Continuing our Ed Whelan watch, he’s begun a series of posts attacking Koh and a bogeyman version of “transnationalism” – which transforms in Whelan’s posts into the means through which an international conspiracy will undermine American sovereignty. So as I have time, I’m going to address some of his anti-Koh posts. So let’s start with his first one.
Whelan cites selectively from two Koh articles. Below, I’ve provided Whelan’s excerpt from one of those articles. Note that Whelan’s theme is that Koh and transnationalists want to substitute international law for domestic law (or at least to use international law to ignore domestic law). Whelan writes:
Note the bolded part. Koh didn't actually say that. Here’s the actual extended quote from Koh’s article:
Koh’s point isn’t that we should ignore domestic law – or treat it as non-existent. His point is entirely different. He's simply explaining that there are new legal developments that are best described as transnational – and that these specific developments blur the line between domestic and international, local and global.
Koh is essentially saying that “a platypus blurs the line between mammal and bird.” That is, he’s observing and describing a phenomenon and urging us to take note of it. Whelan, however, is representing Koh’s words as saying, “Koh thinks mammals don't really exist.” The existence of something that doesn't fit into a certain category doesn't eliminate the category altogether.
That’s what makes Whelan’s posts so nativist. It’s one thing to disagree about the relevance of international developments, or even about how to describe those developments. But to Whelan, all of Koh’s descriptions (along with Koh's more limited normative suggestions) mutate into calls to wholly ignore domestic law. But that’s not at all what Koh is saying – though misrepresenting Koh will probably help Whelan’s posts get picked up by the know-nothing nativist wings of the conservative media world.
As for the other Koh article that Whelan cites, it too is portrayed as some wild-eyed attempt to supplant domestic law with international law. Koh’s actual argument, however, couldn’t be less controversial. He’s simply saying that American courts have – from the founding – historically looked abroad to inform their judgments, and that they should continue doing so today.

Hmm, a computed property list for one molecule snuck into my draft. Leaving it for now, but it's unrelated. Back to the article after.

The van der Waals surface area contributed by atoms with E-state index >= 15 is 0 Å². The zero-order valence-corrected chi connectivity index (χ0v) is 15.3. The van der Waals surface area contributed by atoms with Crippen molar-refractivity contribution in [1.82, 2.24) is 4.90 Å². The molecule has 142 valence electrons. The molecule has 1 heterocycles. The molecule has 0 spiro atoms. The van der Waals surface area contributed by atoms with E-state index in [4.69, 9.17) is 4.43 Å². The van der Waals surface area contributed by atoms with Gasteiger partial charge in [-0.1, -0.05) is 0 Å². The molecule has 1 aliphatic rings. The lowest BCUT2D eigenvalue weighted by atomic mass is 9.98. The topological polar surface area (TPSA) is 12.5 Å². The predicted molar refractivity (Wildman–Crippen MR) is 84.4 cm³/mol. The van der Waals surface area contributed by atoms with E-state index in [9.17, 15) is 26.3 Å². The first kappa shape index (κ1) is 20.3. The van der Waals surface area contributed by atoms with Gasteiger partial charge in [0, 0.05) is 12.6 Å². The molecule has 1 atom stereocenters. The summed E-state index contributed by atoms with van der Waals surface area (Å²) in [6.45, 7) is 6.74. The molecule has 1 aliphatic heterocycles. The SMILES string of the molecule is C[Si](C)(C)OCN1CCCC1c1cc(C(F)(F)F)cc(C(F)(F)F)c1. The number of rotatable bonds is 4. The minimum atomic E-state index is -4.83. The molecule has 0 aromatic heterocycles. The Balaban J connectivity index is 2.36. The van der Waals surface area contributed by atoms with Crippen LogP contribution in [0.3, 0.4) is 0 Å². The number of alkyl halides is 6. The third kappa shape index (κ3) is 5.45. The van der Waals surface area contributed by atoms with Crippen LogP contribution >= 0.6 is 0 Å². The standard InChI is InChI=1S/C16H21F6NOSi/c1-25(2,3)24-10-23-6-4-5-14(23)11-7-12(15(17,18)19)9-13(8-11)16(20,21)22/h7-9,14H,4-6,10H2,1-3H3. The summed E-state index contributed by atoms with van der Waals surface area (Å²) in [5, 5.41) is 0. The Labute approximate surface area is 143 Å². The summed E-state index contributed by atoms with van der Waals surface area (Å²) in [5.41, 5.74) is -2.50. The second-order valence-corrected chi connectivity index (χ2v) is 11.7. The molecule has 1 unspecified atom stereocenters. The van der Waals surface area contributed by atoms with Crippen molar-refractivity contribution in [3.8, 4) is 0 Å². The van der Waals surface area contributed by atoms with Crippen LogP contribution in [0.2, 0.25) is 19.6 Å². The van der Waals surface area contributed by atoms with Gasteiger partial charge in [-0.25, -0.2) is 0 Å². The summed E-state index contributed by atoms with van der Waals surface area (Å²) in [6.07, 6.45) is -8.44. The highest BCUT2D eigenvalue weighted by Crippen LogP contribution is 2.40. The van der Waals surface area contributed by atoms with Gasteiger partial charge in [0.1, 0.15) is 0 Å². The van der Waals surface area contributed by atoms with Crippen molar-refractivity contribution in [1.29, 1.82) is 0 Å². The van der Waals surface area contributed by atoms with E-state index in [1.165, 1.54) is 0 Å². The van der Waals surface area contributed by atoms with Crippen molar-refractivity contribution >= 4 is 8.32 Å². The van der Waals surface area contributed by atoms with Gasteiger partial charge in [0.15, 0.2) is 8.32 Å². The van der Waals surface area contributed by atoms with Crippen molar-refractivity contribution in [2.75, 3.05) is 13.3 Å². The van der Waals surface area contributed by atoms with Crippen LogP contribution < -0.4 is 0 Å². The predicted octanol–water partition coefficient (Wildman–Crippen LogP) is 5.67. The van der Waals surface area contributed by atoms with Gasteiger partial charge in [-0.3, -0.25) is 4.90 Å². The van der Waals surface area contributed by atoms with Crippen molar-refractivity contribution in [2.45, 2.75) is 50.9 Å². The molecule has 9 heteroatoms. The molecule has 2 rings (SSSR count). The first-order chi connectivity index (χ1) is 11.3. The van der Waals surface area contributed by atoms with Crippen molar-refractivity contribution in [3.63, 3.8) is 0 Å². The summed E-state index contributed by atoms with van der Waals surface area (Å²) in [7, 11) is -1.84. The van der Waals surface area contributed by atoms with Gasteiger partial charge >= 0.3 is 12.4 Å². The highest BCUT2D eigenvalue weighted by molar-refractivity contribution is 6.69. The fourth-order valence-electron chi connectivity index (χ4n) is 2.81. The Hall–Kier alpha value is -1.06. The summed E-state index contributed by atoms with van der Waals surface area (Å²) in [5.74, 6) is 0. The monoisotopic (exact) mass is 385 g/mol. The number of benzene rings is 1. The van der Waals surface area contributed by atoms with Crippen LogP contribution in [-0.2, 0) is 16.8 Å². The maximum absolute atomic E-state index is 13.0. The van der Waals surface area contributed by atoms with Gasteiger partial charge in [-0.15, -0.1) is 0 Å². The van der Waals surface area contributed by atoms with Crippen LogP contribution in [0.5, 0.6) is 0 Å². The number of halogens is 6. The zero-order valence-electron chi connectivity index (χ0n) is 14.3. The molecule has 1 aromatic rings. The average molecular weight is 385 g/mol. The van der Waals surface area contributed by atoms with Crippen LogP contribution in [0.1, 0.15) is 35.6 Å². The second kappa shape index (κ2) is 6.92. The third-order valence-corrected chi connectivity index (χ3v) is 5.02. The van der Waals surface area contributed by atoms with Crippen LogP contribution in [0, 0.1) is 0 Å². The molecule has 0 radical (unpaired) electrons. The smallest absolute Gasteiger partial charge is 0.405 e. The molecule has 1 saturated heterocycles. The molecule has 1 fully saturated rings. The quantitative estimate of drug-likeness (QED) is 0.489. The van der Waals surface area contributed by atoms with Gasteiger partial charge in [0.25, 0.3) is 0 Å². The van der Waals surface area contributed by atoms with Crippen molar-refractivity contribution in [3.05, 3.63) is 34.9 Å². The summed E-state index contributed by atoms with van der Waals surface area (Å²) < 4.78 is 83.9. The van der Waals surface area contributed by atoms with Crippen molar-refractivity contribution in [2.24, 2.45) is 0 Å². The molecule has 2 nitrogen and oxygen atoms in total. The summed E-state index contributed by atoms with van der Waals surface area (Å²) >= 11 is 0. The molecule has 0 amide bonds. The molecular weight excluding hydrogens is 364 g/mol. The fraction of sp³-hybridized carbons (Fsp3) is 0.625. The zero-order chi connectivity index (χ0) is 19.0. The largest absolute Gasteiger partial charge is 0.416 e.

Honestly, I’m baffled as to why so many legal conservatives get in an uproar about this. When you’re construing ambiguous constitutional and statutory text, you look to lots of different things – English common law, policy, state precedent, the Webster’s Dictionary, etc. All Koh is saying is that international law is one of those things we can consider. It’s almost laughable how non-controversial this is. He isn’t saying we should supplant our own law – he’s saying we should sometimes in some instances look abroad to help inform our judgment. That’s how the scientific process works after all. I mean, personally, I think it's noteworthy that only the United States and Iran openly executed children in 1999.
And to illustrate how utterly common this practice is, consider this passage from Chambers v. Florida (1940) written by Hugo Black. Here, the Supreme Court found a due process violation after a mob in Florida rounded up a bunch of African-Americans and beat confessions out of them. After citing various English legal authorities from the colonial era and before, Black wrote:
Of course, under Whelan’s view, we can’t even consider any of this stuff in construing the due process clause. Hugo Black quite clearly wanted to supplant good ol’ fashioned American law with effete European latte law.
It’s hard to overstate just how nonsensical these arguments are.